I knew I was lonely when I started cozying up to the disheveled man who always seems to be stationed outside my neighborhood CVS.
“What’s your problem?,” he gruffly asked me as I hustled toward my car one afternoon. I slowed down and stared.
“Do you really want to know?” I asked, coming to a stop. Before he had the chance to say no, I shot off into my diatribe.
“Well, so, I ate some recalled hummus, and I’m pretty sure I have listeria.” He sat in silence while I continued, “But I don’t know what listeria is, and I’m too afraid to Google the side effects.”
“I have crabs,” he responded matter-of-factly.
“Yeah, so, you get it.”
One thing no one tells you about being an adult is how lonely you will be. People tell you about the responsibilities, the hard work in front of you, hell, they even tell you all the possible STDs you can get from unprotected sex. But for some reason, people seem to gloss over the fact that it’s really, really hard to make friends as an adult. And, as a result, a lot of people I know are lonely.
Romantic relationships are arguably easier to find because there’s a physical attraction—or at least the promise of one. People are motivated to find romantic relationships, so they’re more open to talking to strangers in restaurants or at kickball leagues who they find intriguing. But if I’m in a dimly lit bar one Saturday night, and I see a woman my age across the way, and I want to get to know her (strictly on a platonic basis), what do I do? Buy her a drink? Compliment her outfit? Try to get her number?
What do you do when you move to a new city, or all your friends leave your city, or—even worse—all your friends get married and you’re left contemplating whether four cats is one too many?
When I moved to Los Angeles in 2016 with my boyfriend for a new job, at least I had him. And while I love him dearly, my life couldn’t revolve around him. Instead of just taking a risk and putting myself out there, I initially held on tightly to my old friendships from Florida through phone calls, texts, and Gchats, and made zero effort to find new ones. The only social interaction I had (besides talking to my boyfriend) was watching other people’s friendships unfold on television.
“Tamra said the funniest thing today,” I’d tell my boyfriend as we would sit down for dinner, pretending that I wasn’t referring to Tamra Judge, star of The Real Housewives of Orange County. “She and Vicki are in this huge fight right now and sh–”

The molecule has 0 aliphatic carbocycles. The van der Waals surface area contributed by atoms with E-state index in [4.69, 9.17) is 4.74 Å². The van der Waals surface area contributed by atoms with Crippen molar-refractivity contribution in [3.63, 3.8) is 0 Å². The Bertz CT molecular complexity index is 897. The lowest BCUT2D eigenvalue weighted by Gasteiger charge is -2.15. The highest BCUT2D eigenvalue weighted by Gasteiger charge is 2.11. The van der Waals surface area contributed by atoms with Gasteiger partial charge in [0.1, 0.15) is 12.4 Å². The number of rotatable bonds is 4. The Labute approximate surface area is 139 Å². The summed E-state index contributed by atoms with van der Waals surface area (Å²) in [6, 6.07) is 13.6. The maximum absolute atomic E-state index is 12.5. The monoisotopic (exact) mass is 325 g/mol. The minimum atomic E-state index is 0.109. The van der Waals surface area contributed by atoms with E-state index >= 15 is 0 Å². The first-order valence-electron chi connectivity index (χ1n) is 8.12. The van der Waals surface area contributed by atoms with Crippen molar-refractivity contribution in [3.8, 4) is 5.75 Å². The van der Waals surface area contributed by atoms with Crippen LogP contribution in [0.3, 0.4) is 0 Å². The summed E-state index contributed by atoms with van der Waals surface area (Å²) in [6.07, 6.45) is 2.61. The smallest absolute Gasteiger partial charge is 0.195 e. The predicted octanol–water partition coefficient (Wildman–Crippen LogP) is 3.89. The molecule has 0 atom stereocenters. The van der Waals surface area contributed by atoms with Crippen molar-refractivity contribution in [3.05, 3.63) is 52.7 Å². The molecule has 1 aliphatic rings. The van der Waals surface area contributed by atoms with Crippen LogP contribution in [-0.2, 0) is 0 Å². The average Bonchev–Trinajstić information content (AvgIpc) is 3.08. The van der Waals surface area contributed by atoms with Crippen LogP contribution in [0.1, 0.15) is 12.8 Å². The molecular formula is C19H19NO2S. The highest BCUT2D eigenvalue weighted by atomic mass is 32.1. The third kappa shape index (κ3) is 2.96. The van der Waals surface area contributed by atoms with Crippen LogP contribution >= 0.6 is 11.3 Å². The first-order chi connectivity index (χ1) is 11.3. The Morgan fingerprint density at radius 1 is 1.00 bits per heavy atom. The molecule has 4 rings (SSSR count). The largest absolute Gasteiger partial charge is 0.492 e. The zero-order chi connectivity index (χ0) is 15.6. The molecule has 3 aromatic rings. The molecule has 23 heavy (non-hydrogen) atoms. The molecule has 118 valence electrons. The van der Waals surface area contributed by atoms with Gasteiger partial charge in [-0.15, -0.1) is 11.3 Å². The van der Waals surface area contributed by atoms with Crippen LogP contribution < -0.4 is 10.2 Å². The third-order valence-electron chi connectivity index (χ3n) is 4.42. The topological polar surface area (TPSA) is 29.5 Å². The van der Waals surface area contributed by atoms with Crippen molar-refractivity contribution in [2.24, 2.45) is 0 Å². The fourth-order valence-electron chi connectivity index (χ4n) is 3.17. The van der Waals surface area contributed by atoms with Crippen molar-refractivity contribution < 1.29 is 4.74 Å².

“Who are these people?” my boyfriend would ask.
“Just some people… ”
“Are these women on TV?”
In a world full of #squadgoals and selfies, it can be hard to admit you’re lonely.
I’ve moved to five different cities in five years for different jobs, often without knowing anyone. I’ve wallowed in my misery; I’ve spent Saturdays in my apartment alone; I’ve even cried to my mom countless times on the phone. She frequently had to cut our conversations short—she was out with her friends.
But what I’ve learned is, despite how uncomfortable and scary it seems, other people want friends too, and most people are more than happy to chat or exchange numbers if you just ask.
I’ve been trying to strip away the fear of being outside my comfort zone and let relationships flow, even when it seems a little strange. I’ve messaged old acquaintances, joined continuing education classes, and stood in bars by myself while checking out a band or a comedian I wanted to see. I’ve struck up conversations with perfect strangers—some of whom actually became really awesome friends—and I’ve shamelessly invited myself to parties, including a time where I ended up at my friend’s family New Year’s Eve celebration and had one of the best meals (and craziest dance parties) of my life.
Mostly, I’ve learned that in order to bring people into your life, you need to be open to receiving them.
Last summer, at my going away party in Fort Lauderdale, it was interesting to look around the room and see all the people standing there. There were friends I met through comedy classes and friends I met after joining a journalism group for women I found online. There were work friends, kickball friends, friends I met through friends, and friends from university. Little by little, in all the cities I’d lived in, I really had managed to (eventually) make friends.
Each and every one of them brought something rich to my life, and as we all got wasted in my pool, the fear of leaving them and moving somewhere new started to slip away.
“You worried about making friends?” a friend asked me before I embarked on my new journey.
“Yeah,” I said. “But I think I’ll be OK.”
It’s just taken me a while to realize that.
This story originally appeared on Cropped, a site that shares personal essays from 20-somethings that explore the experiences often left out of perfectly filtered and curated social media posts.
Kate Jacobson is an editor and writer living in Los Angeles, by way of Chicago, Washington D.C., and Fort Lauderdale, Florida.